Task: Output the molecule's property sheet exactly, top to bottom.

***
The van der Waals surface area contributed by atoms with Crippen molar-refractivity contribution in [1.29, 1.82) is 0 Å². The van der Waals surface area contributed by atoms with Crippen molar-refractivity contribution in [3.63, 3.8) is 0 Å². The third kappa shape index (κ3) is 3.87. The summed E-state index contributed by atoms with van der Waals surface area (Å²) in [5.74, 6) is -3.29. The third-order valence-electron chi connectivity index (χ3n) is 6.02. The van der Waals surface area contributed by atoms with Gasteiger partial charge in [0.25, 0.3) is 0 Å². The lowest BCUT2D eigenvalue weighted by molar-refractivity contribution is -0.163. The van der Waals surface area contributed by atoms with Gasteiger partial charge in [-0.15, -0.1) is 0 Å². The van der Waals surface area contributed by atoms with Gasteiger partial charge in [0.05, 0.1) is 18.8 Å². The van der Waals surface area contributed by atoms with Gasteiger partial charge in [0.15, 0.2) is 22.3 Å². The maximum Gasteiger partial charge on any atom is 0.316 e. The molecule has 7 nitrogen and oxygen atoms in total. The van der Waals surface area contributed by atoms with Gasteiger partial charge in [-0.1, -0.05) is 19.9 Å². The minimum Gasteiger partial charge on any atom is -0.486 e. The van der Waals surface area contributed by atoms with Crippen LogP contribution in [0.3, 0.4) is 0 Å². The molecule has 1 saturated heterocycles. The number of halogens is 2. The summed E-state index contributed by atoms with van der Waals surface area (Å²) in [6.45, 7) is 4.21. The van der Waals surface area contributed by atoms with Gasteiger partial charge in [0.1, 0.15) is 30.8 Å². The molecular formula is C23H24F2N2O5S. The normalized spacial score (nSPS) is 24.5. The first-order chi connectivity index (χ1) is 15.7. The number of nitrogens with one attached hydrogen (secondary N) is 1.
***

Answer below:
The van der Waals surface area contributed by atoms with Crippen molar-refractivity contribution in [1.29, 1.82) is 0 Å². The van der Waals surface area contributed by atoms with Crippen molar-refractivity contribution in [3.63, 3.8) is 0 Å². The third kappa shape index (κ3) is 3.87. The summed E-state index contributed by atoms with van der Waals surface area (Å²) in [5.74, 6) is -3.29. The third-order valence-electron chi connectivity index (χ3n) is 6.02. The van der Waals surface area contributed by atoms with Gasteiger partial charge in [0.25, 0.3) is 0 Å². The lowest BCUT2D eigenvalue weighted by molar-refractivity contribution is -0.163. The van der Waals surface area contributed by atoms with Gasteiger partial charge in [-0.15, -0.1) is 0 Å². The van der Waals surface area contributed by atoms with Gasteiger partial charge in [0.05, 0.1) is 18.8 Å². The van der Waals surface area contributed by atoms with Gasteiger partial charge in [0.15, 0.2) is 22.3 Å². The maximum Gasteiger partial charge on any atom is 0.316 e. The molecule has 7 nitrogen and oxygen atoms in total. The van der Waals surface area contributed by atoms with Gasteiger partial charge in [-0.1, -0.05) is 19.9 Å². The minimum Gasteiger partial charge on any atom is -0.486 e. The van der Waals surface area contributed by atoms with Crippen LogP contribution in [0.3, 0.4) is 0 Å². The molecule has 1 saturated heterocycles. The number of halogens is 2. The summed E-state index contributed by atoms with van der Waals surface area (Å²) in [6.45, 7) is 4.21. The van der Waals surface area contributed by atoms with Gasteiger partial charge in [0.1, 0.15) is 30.8 Å². The molecular formula is C23H24F2N2O5S. The normalized spacial score (nSPS) is 24.5. The first-order chi connectivity index (χ1) is 15.7. The number of nitrogens with one attached hydrogen (secondary N) is 1.